Some of you might not know but the issue of interests on deposits is not necessarily new. In 2020 Statutory Instrument (SI) 65 of 2020 was enacted. It was specifically obligating banks to pay interest on savings accounts and fixed deposits. The whole crux behind this was to enhance financial intermediation and ignite production in the economy. However, banks have all along not been complying with this SI. This has since necessitated the Reserve Bank of Zimbabwe to issue a directive for banks to start complying. Starting July all banks are expected to start doing exactly what SI 65 of 2020 says.

The Reserve Bank Of Zimbabwe Press Statement – 21 June 2021

On the 21st of June, the RBZ issued a press statement titled, ‘Payment Of Interest On Deposits’. It said: “The Bank wishes to advise the banking public that it has engaged the Bakers Association of Zimbabwe on the need to comply with Statutory Instrument 65A of 2020 on the payment of interest on savings accounts. To this end, interest rates on deposits that shall be offered by banking institutions, effective 1 July 2021, are as follows:

Savings AccountsMinimum of 5 per cent per annumMinimum of 1 per cent per annum
Fixed Term DepositsMinimum of 10 per cent per annumMinimum of 2.5 per cent per annum

There will be no bank charges on savings accounts and fixed-term deposits. The Bank also advises the public that demand and call accounts are transactional accounts from which funds deposited can be withdrawn at any time and without advance notice and hence, in line with global practice, banking institutions will not be able to pay interest on such transitory deposits.”

Public Reactions – Mistrust And Lack Of Confidence

People have obviously had lots to say about this press statement. The lack of confidence and trust in banking institutions amongst Zimbabweans is so palpable. Someone even likened this development to a hyena inviting goats to an all-night party. Most people cited concerns on how that the implementation side is often problematic. For instance, one person cited that when foreign currency accounts (FCAs) were introduced they were deemed safe. In fact, the authorities emphasised that they would also withdraw their monies with ease.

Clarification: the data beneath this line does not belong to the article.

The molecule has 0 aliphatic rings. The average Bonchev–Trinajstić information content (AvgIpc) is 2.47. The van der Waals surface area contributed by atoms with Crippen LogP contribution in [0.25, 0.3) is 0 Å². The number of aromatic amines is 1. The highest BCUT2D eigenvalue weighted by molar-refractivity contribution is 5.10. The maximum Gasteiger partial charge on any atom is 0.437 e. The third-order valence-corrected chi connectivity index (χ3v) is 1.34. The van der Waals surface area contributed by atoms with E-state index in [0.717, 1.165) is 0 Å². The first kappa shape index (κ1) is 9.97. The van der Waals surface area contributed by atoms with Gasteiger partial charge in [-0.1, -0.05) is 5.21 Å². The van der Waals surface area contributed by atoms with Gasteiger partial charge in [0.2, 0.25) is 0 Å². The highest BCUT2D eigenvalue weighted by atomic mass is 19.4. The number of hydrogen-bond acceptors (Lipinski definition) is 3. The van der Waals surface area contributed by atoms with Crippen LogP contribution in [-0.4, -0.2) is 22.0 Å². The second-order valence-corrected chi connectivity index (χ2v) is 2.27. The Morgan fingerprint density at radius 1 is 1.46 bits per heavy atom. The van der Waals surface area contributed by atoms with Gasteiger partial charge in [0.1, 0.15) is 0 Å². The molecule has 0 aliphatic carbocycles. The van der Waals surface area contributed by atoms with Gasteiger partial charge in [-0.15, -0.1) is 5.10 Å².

However, that never really got to be so as many struggled to access their foreign currency. It even starts all the way back to when the bond note was introduced. The insistence was that it would be 1 bond equivalent to 1 US dollar. Here we are today and that promise was never kept. Thus it comes as no surprise why many people are averse to banking their monies. Some of the major issues of concern are policy inconsistencies and challenges surrounding people accessing their monies. As always when it comes to government policies, most people tend to smell a rat. This is because the general public feels they usually stand to lose out in whatever arrangement is put in place.

Many other people also cited concerns on monthly bank charges. Essentially the logic is that monthly bank charges end up eating all the way up into the projected interest. Well, the RBZ press statement did state that there will be no bank charges. It actually said: “There will be no bank charges on savings accounts and fixed-term deposits.” The question at the end of the day is whether or not that will be upheld. Come to think of it, SI 65 of 2020 was unveiled in 2020. Yet up to now, banks were not complying. This brings into question whether or not this no bank charges thing will really be implemented. It only adds more weight to how heavily opposed Zimbabweans are to banking their monies.

Should You Or Should You Not?

That is not an easy question to answer given the sticky variables. For starters, banking your money in Zimbabwean is a risky venture especially when you look at history. The mercurial nature of monetary and fiscal policies in Zimbabwe is disturbing. One day your savings can be wiped out and we have seen accounts of this in the past. There is bad precedence and most people feel that it is best to avoid banks by all means. I have even noticed that most Zimbabweans who bank do it by default.

For example, most employers deposit salaries into bank accounts. Thus if you are employed you would have to open an account whether you like it or not. Even when the salaries get in the norm is to quickly empty the account. Given all this, asking people to open savings accounts or fixed deposits accounts is asking for too much. Couple that with the fact that many Zimbabweans do not even have disposable income. That means banking some money would be out of the question.

The other issue comes from the interests rates themselves, they are not alluring to most people. In comparison to other countries, South Africa for example, the interest rates being offered are not competitive. In theory, a person stands to make more by doing something else other than banking the money. If you stand to realize 1 per cent interest on your US dollar savings account per year, it does not seem to be worth it. There are numerous other ventures where one can generate way more than that in a year. So when you explore numerous variables you realize that Zimbabweans might not be keen on banking their monies.

I would like to know your thoughts on this. What do you think should be done to best incentivise Zimbabweans to bank their money? Given this SI 65 of 2020, would open a savings or fixed deposits account? Let us continue the discussion in the comments below.